The other day I was standing in line at Whole Foods Market when I spotted a pamphlet concerning “Irradiation and your Food.” While I usually don’t look to the corporations who are trying to sell me food to offer up accurate information about food nutrition and food safety, this was a rare case where the corporate word was worth reading…and noting (for the record, according to company literature, Whole Foods does not buy or sell irradiated food).
The history of irradiated foods is a long and involved one, and not easily (or accurately) summarized in a few short paragraphs, but let’s just say that a fair amount of controversy surrounds irradiated food. While it has been proven to increase shelf life, and destroy harmful microorganisms, bacteria, and pathogens, it has not been proven to be entirely safe for consumption. Critics claim that exposing food to radiation will devitalize or denature, what would otherwise be, perfectly natural and edible food, and the jury is still out on what the long term effects are on the people who electively (or unknowingly) consume them. Because of this skepticism (and in some cases outcry), irradiated foods have been relatively slow to catch on and gain any widespread acceptance. Still with every e-coli outbreak or food recall, proponents of irradiation are always on topic, singing the praises of zapping food for a bit of peace of mind.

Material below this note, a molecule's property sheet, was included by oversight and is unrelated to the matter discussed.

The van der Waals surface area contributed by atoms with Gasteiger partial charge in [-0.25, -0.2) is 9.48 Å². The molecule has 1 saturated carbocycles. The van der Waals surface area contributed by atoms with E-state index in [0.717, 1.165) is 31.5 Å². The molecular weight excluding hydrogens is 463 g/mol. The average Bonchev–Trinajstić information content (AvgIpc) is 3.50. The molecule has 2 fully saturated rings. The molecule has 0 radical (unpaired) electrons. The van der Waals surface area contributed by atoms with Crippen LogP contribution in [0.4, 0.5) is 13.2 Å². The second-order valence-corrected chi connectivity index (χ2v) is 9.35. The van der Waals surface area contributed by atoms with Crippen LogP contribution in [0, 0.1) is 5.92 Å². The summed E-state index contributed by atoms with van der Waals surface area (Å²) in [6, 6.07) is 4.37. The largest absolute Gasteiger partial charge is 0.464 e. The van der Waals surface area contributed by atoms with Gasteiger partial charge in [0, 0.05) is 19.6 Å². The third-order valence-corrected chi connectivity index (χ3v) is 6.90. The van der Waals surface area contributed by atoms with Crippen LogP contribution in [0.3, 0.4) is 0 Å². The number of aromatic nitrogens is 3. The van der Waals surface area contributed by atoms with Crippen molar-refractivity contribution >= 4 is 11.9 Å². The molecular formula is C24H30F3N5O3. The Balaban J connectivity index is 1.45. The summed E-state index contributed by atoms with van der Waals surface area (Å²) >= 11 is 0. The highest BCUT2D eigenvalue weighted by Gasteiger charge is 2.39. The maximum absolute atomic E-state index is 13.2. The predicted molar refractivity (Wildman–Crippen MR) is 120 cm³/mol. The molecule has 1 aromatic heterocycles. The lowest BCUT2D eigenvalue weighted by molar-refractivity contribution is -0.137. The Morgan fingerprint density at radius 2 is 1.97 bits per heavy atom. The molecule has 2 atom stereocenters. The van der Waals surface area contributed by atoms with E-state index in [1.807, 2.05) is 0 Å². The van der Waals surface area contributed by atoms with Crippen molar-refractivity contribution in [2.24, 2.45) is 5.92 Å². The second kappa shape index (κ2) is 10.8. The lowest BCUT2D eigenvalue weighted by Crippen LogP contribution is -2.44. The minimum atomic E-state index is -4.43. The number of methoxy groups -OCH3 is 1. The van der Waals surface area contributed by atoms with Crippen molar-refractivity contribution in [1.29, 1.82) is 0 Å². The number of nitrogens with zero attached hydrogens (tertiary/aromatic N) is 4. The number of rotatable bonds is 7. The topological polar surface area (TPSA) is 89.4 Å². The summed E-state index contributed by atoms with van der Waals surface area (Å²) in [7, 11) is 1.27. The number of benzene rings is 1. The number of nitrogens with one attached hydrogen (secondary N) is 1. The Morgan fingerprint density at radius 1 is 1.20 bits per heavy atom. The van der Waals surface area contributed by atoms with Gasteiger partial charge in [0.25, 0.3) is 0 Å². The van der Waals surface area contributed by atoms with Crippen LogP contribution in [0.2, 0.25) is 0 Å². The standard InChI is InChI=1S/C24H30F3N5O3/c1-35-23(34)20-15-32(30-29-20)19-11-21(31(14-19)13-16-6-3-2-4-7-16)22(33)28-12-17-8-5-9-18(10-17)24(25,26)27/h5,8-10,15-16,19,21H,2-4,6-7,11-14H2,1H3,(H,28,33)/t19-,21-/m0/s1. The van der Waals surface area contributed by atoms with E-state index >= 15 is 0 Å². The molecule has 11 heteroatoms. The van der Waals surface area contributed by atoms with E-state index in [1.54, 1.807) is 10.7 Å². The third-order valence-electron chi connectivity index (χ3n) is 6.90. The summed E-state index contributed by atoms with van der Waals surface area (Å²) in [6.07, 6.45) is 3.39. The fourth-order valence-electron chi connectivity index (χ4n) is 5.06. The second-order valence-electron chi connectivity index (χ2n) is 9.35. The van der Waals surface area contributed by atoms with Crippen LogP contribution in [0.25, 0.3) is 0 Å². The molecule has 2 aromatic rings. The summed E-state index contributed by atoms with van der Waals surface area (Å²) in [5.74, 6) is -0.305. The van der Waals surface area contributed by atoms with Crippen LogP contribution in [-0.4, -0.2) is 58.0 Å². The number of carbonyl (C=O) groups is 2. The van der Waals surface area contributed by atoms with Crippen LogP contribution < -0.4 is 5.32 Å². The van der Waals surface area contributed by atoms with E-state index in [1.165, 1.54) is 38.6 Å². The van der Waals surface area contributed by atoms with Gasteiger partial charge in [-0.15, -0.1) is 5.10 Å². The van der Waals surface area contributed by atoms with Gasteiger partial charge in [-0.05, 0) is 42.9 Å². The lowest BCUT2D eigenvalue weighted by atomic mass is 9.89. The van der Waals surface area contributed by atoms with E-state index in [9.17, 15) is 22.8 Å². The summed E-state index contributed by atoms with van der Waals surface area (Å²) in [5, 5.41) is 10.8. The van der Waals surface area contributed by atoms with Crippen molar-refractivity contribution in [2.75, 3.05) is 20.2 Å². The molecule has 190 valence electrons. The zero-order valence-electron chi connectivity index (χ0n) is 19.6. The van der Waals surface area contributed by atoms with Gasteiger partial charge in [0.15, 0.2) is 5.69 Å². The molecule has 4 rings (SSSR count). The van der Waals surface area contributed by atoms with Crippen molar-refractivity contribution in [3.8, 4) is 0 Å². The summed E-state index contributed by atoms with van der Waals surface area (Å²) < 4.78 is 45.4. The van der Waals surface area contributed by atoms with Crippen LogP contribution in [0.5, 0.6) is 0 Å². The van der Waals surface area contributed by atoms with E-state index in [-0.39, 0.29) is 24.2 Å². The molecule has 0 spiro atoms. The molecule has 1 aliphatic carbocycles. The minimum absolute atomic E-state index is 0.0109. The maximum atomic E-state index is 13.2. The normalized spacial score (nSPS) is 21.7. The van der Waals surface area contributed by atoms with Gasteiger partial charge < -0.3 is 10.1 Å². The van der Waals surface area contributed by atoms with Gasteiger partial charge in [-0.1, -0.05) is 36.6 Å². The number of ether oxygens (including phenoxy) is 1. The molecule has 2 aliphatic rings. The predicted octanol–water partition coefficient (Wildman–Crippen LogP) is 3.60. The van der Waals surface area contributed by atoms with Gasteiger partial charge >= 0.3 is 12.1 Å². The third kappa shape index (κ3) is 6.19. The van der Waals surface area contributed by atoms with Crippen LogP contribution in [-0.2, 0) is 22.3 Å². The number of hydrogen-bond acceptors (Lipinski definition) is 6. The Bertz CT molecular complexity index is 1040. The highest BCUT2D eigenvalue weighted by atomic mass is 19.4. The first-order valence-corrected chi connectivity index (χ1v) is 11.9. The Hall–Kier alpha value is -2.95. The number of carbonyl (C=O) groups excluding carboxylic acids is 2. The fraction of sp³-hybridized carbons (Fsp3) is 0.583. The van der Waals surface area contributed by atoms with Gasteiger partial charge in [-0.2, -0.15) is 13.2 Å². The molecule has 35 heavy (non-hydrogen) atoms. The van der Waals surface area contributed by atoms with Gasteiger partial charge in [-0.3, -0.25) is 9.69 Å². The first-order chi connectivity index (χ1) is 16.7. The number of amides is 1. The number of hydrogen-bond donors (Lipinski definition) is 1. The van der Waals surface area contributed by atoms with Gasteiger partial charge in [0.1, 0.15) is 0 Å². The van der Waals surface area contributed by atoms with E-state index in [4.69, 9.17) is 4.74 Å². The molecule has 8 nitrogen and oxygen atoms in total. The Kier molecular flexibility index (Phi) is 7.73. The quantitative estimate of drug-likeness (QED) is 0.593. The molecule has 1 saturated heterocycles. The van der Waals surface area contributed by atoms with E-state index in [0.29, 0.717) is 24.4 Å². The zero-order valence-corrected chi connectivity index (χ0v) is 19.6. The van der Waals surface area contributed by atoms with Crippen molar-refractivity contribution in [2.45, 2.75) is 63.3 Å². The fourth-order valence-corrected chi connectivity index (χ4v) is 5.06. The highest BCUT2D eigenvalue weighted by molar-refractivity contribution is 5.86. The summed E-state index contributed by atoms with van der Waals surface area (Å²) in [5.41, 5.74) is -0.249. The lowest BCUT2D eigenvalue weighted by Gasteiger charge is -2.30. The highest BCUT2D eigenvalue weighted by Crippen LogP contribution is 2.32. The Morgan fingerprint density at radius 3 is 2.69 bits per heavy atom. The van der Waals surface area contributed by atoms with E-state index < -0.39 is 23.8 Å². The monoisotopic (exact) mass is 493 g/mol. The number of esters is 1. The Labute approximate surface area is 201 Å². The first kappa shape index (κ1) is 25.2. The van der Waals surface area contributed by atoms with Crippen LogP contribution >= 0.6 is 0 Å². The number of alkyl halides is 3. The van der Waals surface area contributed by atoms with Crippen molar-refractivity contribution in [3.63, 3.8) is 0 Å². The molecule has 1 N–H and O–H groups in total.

Speaking of zapping food, the other end of the food manipulation spectrum includes this odd bit of news from Japan about exposing potatoes to successive electric shocks in an effort to bolster their nutritional value. Scientists from Obihiro University, in Japan, have found that when potatoes are given either, high frequency ultrasonic exposure or simple electric shocks, the antioxidant level in them increased up to 1.6 times. While this may be a fairly remarkable scientific finding, it hardly constitutes a significant nutritional one. The potato, the world’s most widely consumed plant food, are (without manipulation) a perfectly good, antioxidant and vitamin C rich food. If the scientists decided to electrify a piece of white bread and achieved a significant nutritional boost – well, that would likely be something. But for now, this is more of an accomplishment for science, than a triumph for the poor beleaguered potato.
Granted food irradiation and potato zapping are procedures intended for two very different ends: one is to nullify pathogens in our food supply, and the other is to amplify the nutritional content. But is any of this worth it? Critics of food irradiation contend that the practice is largely in place to mask existing health and safety problems with our industrial food supply, and critics of potato electrocution say, “can’t I just do this myself in the microwave?” Is all of this tinkering a sign of a better safety, nutrition and edible things to come? Or would we all be better off focusing on growing and eating better food?